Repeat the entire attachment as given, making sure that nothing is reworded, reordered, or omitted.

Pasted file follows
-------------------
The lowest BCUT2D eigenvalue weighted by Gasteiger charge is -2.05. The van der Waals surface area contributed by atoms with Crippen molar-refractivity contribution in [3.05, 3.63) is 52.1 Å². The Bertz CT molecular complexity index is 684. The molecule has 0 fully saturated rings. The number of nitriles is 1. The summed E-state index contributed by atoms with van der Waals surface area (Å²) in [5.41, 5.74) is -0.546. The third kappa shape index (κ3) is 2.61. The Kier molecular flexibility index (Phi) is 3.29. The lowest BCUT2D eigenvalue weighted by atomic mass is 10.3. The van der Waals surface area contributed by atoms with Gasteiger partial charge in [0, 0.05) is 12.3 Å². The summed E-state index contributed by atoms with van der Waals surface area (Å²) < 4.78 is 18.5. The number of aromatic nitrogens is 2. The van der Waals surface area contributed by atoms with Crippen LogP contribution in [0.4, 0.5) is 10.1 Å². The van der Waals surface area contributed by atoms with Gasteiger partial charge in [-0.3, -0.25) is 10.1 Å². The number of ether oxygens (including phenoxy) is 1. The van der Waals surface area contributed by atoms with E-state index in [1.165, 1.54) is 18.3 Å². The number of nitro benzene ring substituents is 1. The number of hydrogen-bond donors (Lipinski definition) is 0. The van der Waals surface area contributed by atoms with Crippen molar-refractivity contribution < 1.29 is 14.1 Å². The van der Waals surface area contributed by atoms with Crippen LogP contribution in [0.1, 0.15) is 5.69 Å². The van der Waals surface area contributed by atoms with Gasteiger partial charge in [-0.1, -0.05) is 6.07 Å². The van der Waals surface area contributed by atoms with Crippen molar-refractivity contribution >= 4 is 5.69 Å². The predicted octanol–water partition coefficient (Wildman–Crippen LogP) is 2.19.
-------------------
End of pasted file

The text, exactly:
The lowest BCUT2D eigenvalue weighted by Gasteiger charge is -2.05. The van der Waals surface area contributed by atoms with Crippen molar-refractivity contribution in [3.05, 3.63) is 52.1 Å². The Bertz CT molecular complexity index is 684. The molecule has 0 fully saturated rings. The number of nitriles is 1. The summed E-state index contributed by atoms with van der Waals surface area (Å²) in [5.41, 5.74) is -0.546. The third kappa shape index (κ3) is 2.61. The Kier molecular flexibility index (Phi) is 3.29. The lowest BCUT2D eigenvalue weighted by atomic mass is 10.3. The van der Waals surface area contributed by atoms with Gasteiger partial charge in [0, 0.05) is 12.3 Å². The summed E-state index contributed by atoms with van der Waals surface area (Å²) < 4.78 is 18.5. The number of aromatic nitrogens is 2. The van der Waals surface area contributed by atoms with Crippen LogP contribution in [0.4, 0.5) is 10.1 Å². The van der Waals surface area contributed by atoms with Gasteiger partial charge in [-0.3, -0.25) is 10.1 Å². The number of ether oxygens (including phenoxy) is 1. The van der Waals surface area contributed by atoms with E-state index in [1.165, 1.54) is 18.3 Å². The number of nitro benzene ring substituents is 1. The number of hydrogen-bond donors (Lipinski definition) is 0. The van der Waals surface area contributed by atoms with Crippen molar-refractivity contribution < 1.29 is 14.1 Å². The van der Waals surface area contributed by atoms with Crippen LogP contribution in [0.1, 0.15) is 5.69 Å². The van der Waals surface area contributed by atoms with Gasteiger partial charge in [-0.1, -0.05) is 6.07 Å². The van der Waals surface area contributed by atoms with Crippen molar-refractivity contribution >= 4 is 5.69 Å². The predicted octanol–water partition coefficient (Wildman–Crippen LogP) is 2.19.